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The thriving city of Jacksonville is just the sort of community you might expect to find near a large Marine Corps base. The main highway is dotted with fast-food restaurants, used-car lots, and shops of every description. While Jacksonville is not always pleasing to the eye, there is no denying that a great variety of goods and services is available within a short walk of the waterfront.
The marina scene in Jacksonville has undergone a welcome change for the better during the past several years. First up is Kerr Street Marina. This facility flanks the river's easterly shore north of flashing daybeacon #61, on the old site of Tideline Marine (see below). Most of Kerr Street's slips are covered, but a few are open and are appropriate for use by sailcraft. Most of the available dockage is taken up by month-to-month renters, but the marina owner informed me that transients are gladly accepted if they make it this far upriver. Depths alongside range from an impressive 10-plus feet in the outer slips to as little as 4 feet for berths closest to shore. Power connections in the 15- to 30-amp range are offered, as are water connections. A small ship's store is located on the premises. Several restaurants and convenience stores along U.S. 17 can be accessed via a 4- to 5-block walk.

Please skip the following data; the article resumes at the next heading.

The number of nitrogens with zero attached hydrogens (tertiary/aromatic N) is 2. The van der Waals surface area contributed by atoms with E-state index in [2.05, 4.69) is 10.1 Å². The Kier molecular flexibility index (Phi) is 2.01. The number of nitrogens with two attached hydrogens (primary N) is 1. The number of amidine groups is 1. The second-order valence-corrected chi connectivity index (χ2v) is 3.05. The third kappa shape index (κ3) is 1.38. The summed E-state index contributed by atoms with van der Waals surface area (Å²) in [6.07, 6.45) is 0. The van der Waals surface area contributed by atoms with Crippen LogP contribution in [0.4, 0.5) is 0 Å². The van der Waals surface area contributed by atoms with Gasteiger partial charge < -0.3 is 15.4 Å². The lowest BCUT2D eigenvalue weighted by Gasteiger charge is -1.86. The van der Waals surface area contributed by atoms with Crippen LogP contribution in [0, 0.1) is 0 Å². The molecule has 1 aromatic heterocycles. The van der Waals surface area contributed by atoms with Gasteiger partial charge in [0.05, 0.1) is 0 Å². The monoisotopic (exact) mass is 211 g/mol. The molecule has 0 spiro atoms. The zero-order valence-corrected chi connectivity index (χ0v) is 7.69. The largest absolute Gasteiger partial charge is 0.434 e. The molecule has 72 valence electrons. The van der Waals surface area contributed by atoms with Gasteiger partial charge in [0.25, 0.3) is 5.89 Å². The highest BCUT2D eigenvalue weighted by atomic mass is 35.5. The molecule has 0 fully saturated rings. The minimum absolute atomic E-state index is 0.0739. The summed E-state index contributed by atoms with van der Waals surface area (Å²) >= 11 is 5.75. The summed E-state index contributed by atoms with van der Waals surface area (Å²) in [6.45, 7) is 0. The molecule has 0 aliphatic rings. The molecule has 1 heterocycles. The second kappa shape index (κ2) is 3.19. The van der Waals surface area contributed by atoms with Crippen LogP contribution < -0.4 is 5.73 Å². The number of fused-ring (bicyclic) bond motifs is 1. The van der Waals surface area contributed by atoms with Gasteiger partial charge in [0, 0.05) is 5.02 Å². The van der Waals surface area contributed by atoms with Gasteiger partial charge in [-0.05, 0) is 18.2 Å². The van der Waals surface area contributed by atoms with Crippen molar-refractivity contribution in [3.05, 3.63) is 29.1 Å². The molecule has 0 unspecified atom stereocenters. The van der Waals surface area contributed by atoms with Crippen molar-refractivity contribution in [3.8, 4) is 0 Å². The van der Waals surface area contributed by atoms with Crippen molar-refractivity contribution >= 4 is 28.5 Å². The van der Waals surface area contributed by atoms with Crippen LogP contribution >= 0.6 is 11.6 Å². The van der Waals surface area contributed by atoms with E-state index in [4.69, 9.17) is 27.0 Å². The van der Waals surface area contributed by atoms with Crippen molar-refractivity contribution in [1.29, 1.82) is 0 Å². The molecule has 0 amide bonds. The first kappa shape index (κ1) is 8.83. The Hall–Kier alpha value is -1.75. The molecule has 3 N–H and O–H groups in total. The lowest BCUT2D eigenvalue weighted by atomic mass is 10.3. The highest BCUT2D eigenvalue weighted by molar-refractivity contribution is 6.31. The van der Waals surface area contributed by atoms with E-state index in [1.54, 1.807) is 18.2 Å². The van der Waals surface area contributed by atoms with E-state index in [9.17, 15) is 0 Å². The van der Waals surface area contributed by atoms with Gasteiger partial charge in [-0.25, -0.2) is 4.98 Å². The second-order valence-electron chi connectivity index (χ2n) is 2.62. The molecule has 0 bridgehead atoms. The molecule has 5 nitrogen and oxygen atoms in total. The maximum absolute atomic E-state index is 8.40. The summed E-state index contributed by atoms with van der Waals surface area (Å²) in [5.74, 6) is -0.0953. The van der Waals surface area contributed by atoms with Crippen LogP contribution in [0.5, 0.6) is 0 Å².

As of this writing, Kerr Street Marina was in the process of repairing the roofs of its covered slips, which were heavily damaged during Hurricane Fran. This work should be completed by the some time in 1997. The owners hope to add gasoline sales as well.
Jacksonville's latest facility is the new incarnation of Tideline Marine, co-owned by an old friend and classmate of this writer's. In 1994, Tideline moved to a new location flanking the river's westerly shoreline a short hop upstream from Kerr Street Marina. The energetic husband-wife owner team undertook the renovation of an old icehouse and have received a local award for their restoration efforts.
Visiting cruisers with shallow-draft vessels are welcomed to a well-protected harbor with new, fixed wooden slips and full power and water connections. The entrance channel's depth of 3 to 3 feet will be the limiting factor for many large cruising vessels. Depths in the harbor range from 6 to as little as 3 feet. There are a limited number of slips available for visitors. To be on the safe side, call ahead of time to check on berth availability.
Shoreside, you will discover an ultranice ship's store offering charts, marine publications, clothing, and a full line of marine hardware. Gasoline can be purchased dockside. Sales of small powerboats are in the offing, as are repairs for outboards, I/O's, and some gasoline inboards. Several restaurants and a convenience store are within easy walking distance.
If your craft can stand the skinny depths, I highly recommend a visit to Tideline's new location. You won't find a warmer welcome anywhere.
Boats that can clear a 13-foot fixed bridge can cruise north and northeast of Tideline and take advantage of the fixed wooden pier adjacent to Fisherman's Wharf Restaurant. Dockage is provided for restaurant patrons only. Depths alongside run 3 to 4 feet.